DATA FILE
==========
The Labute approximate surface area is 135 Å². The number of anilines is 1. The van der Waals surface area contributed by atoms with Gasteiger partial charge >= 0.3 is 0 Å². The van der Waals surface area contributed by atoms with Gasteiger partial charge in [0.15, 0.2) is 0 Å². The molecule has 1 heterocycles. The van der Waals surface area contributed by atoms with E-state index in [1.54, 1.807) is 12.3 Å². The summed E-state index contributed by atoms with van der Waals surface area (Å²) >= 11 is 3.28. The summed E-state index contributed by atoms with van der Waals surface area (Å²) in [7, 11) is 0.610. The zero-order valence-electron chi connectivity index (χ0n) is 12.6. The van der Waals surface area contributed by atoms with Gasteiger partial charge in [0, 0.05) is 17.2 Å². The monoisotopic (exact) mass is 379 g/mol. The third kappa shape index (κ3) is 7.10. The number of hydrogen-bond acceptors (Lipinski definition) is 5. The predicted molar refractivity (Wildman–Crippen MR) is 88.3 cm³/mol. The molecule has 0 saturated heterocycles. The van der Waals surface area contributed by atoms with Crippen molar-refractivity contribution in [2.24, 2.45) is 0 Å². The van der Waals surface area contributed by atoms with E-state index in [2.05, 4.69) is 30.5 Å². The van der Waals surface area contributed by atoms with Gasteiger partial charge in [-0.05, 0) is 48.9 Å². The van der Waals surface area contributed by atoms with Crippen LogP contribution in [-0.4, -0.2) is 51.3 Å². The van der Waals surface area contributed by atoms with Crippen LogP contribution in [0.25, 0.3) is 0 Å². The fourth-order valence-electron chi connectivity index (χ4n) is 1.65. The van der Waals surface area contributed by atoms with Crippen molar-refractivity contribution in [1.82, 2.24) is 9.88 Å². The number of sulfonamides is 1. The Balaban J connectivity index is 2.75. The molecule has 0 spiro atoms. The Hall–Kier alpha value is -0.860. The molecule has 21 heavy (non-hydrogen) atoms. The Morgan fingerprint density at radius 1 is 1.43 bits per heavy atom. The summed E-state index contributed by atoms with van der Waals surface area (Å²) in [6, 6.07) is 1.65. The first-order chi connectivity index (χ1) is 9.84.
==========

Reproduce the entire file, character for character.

The Labute approximate surface area is 135 Å². The number of anilines is 1. The van der Waals surface area contributed by atoms with Gasteiger partial charge >= 0.3 is 0 Å². The van der Waals surface area contributed by atoms with Gasteiger partial charge in [0.15, 0.2) is 0 Å². The molecule has 1 heterocycles. The van der Waals surface area contributed by atoms with E-state index in [1.54, 1.807) is 12.3 Å². The summed E-state index contributed by atoms with van der Waals surface area (Å²) >= 11 is 3.28. The summed E-state index contributed by atoms with van der Waals surface area (Å²) in [7, 11) is 0.610. The zero-order valence-electron chi connectivity index (χ0n) is 12.6. The van der Waals surface area contributed by atoms with Gasteiger partial charge in [0, 0.05) is 17.2 Å². The monoisotopic (exact) mass is 379 g/mol. The third kappa shape index (κ3) is 7.10. The number of hydrogen-bond acceptors (Lipinski definition) is 5. The predicted molar refractivity (Wildman–Crippen MR) is 88.3 cm³/mol. The molecule has 0 saturated heterocycles. The van der Waals surface area contributed by atoms with Crippen molar-refractivity contribution in [2.24, 2.45) is 0 Å². The van der Waals surface area contributed by atoms with E-state index in [2.05, 4.69) is 30.5 Å². The van der Waals surface area contributed by atoms with Gasteiger partial charge in [-0.05, 0) is 48.9 Å². The van der Waals surface area contributed by atoms with Crippen LogP contribution in [-0.4, -0.2) is 51.3 Å². The van der Waals surface area contributed by atoms with Crippen LogP contribution in [0.25, 0.3) is 0 Å². The fourth-order valence-electron chi connectivity index (χ4n) is 1.65. The van der Waals surface area contributed by atoms with Crippen molar-refractivity contribution in [1.82, 2.24) is 9.88 Å². The number of sulfonamides is 1. The Balaban J connectivity index is 2.75. The molecule has 0 spiro atoms. The Hall–Kier alpha value is -0.860. The molecule has 21 heavy (non-hydrogen) atoms. The Morgan fingerprint density at radius 1 is 1.43 bits per heavy atom. The summed E-state index contributed by atoms with van der Waals surface area (Å²) in [6, 6.07) is 1.65. The first-order chi connectivity index (χ1) is 9.84.